We all know the flu vaccine is important. In recent years, FluMist has started offering it in a nasal spray instead of a shot. This is especially popular with those who hate needles, including young children — but is the flu vaccine spray as effective as the shot? The CDC has weighed in with its opinion.
First of all, let’s get one thing out of the way and clear: vaccines work, and they are an absolutely critical tool in the fight to ensure that dangerous diseases do not spread uncontrolled throughout the population. Probably the most well-known vaccine would be the ubiquitous flu shot, offered everywhere from your doctor’s office to the neighborhood drugstore. Each flu season, the flu vaccine is re-formulated to combat the specific influenza version that’s going around at the time, meaning it’s important to be re-vaccinated at the beginning of each season.
Often, the only thing stopping people from going through with their flu shot is their dislike of needles. Sure, the flu shot only lasts for a brief moment, and the needle is tiny — but for some, the fear of shots is too much to overcome to get them through the door and into the hands of a medical professional who can inoculate them. Enter FluMist, a nasal spray produced by MedImmune, which was approved by the FDA in 2003 as an alternative to inoculation. The spray was immediately popular, especially among children (the group most commonly adverse to needles).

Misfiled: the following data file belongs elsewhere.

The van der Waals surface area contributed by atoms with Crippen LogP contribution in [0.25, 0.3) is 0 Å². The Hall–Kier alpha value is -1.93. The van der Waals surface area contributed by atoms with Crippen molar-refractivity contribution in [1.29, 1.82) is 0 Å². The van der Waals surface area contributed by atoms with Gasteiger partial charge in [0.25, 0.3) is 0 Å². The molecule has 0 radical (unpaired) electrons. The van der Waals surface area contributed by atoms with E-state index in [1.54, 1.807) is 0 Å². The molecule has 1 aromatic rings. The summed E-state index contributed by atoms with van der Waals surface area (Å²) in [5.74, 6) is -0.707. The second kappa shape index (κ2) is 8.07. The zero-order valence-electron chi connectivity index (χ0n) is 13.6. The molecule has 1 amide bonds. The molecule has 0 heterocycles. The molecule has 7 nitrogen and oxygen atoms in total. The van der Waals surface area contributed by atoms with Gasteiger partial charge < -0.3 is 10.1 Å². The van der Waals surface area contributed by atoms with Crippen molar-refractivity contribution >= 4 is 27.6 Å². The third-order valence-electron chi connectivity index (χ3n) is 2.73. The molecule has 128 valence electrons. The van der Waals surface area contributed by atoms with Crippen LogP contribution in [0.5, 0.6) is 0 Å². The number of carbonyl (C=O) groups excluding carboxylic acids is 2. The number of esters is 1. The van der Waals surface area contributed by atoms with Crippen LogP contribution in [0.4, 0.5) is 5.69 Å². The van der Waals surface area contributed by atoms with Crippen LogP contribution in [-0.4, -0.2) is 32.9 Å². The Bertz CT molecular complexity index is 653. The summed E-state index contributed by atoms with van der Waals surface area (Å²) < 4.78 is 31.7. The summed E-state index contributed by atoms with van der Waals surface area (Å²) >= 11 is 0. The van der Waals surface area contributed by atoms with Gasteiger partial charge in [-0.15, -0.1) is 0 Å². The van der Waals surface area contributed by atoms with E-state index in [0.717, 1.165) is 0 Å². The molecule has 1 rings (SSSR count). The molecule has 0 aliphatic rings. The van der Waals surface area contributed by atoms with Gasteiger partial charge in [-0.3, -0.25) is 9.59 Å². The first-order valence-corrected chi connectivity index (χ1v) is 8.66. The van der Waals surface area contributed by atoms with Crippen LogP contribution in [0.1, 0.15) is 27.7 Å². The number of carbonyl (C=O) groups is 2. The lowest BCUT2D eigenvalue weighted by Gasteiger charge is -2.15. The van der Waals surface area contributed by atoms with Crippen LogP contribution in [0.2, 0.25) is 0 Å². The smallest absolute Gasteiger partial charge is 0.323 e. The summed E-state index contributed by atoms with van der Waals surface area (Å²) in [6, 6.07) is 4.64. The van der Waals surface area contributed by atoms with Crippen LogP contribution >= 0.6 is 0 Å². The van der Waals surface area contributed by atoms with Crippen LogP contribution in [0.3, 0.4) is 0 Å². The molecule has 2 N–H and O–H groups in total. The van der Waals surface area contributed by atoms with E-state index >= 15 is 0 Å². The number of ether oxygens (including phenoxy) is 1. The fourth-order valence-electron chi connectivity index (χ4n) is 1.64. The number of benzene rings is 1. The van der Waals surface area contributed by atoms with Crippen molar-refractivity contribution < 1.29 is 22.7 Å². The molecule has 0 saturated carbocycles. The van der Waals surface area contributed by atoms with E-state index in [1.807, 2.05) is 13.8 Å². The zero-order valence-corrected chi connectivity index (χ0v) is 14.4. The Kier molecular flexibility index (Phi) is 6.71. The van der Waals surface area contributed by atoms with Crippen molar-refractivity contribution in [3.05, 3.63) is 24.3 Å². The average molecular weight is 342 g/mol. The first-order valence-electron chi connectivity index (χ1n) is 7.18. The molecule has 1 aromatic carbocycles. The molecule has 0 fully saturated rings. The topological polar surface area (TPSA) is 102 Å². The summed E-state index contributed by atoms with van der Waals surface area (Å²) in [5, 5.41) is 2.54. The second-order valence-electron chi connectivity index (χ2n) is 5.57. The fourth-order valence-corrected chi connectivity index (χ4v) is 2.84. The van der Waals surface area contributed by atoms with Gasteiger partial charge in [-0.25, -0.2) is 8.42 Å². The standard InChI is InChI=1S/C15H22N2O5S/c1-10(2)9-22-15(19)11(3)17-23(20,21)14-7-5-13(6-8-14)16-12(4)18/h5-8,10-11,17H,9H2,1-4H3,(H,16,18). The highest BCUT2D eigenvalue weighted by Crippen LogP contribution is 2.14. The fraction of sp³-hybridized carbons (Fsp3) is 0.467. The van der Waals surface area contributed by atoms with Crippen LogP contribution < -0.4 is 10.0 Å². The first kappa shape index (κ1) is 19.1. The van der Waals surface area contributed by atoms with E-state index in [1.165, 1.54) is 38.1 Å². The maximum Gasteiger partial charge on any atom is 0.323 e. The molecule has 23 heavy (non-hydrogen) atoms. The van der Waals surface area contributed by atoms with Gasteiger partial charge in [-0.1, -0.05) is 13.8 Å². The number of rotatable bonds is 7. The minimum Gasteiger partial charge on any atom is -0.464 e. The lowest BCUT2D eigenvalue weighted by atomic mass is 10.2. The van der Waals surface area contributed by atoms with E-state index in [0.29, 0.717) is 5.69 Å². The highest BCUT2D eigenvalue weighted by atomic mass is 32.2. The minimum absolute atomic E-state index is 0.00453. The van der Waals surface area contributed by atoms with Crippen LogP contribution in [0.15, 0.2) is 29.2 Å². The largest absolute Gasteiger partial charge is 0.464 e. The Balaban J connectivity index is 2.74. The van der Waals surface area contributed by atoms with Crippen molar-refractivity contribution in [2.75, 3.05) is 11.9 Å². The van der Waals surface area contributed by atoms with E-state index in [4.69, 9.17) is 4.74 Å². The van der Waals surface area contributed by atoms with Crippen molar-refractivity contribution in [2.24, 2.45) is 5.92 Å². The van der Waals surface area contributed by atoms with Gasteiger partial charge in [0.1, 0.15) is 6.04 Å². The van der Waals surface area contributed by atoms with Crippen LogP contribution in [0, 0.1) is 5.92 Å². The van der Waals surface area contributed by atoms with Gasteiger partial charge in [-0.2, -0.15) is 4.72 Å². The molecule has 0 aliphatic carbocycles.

The Center for Disease Control (CDC) has been gathering data about the effectiveness of FluMist, and some troubling research began rolling in last year. They noticed that its effectiveness was losing ground against the traditional shot — and based on all available information, they have officially pulled their recommendation from FluMist this season, citing too large of an effectiveness gap between the spray and the shot.
So, to answer the question, no: the flu vaccine spray FluMist does not work as well as a flu shot. Everyone 6 months old and older should get the regular shot this year. Unvaccinated children are the most susceptible to complications or death from influenza, so it’s especially critical that kids receive the vaccination… despite the potential scariness of the needle. It’s up to parents and pediatricians to minimize that fear; because while a needle might be a little scary, unchecked influenza can be much, much worse.